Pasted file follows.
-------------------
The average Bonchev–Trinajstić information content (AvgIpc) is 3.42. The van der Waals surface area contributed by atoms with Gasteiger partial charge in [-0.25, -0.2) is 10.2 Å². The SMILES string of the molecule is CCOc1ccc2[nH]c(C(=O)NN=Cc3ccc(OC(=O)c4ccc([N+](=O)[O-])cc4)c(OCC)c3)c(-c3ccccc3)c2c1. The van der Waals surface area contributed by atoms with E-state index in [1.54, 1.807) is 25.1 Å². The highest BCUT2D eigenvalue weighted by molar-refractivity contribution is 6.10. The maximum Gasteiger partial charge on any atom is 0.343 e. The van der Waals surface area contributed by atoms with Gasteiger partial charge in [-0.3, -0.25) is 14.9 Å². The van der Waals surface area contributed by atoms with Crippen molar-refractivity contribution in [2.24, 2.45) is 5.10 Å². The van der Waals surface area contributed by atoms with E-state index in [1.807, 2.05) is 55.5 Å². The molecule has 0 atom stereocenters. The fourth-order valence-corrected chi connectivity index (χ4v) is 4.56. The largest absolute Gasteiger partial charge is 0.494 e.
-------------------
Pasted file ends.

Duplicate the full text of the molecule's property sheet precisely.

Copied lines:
The average Bonchev–Trinajstić information content (AvgIpc) is 3.42. The van der Waals surface area contributed by atoms with Gasteiger partial charge in [-0.25, -0.2) is 10.2 Å². The SMILES string of the molecule is CCOc1ccc2[nH]c(C(=O)NN=Cc3ccc(OC(=O)c4ccc([N+](=O)[O-])cc4)c(OCC)c3)c(-c3ccccc3)c2c1. The van der Waals surface area contributed by atoms with E-state index in [1.54, 1.807) is 25.1 Å². The highest BCUT2D eigenvalue weighted by molar-refractivity contribution is 6.10. The maximum Gasteiger partial charge on any atom is 0.343 e. The van der Waals surface area contributed by atoms with Gasteiger partial charge in [-0.3, -0.25) is 14.9 Å². The van der Waals surface area contributed by atoms with Crippen molar-refractivity contribution in [2.24, 2.45) is 5.10 Å². The van der Waals surface area contributed by atoms with E-state index in [1.807, 2.05) is 55.5 Å². The molecule has 0 atom stereocenters. The fourth-order valence-corrected chi connectivity index (χ4v) is 4.56. The largest absolute Gasteiger partial charge is 0.494 e.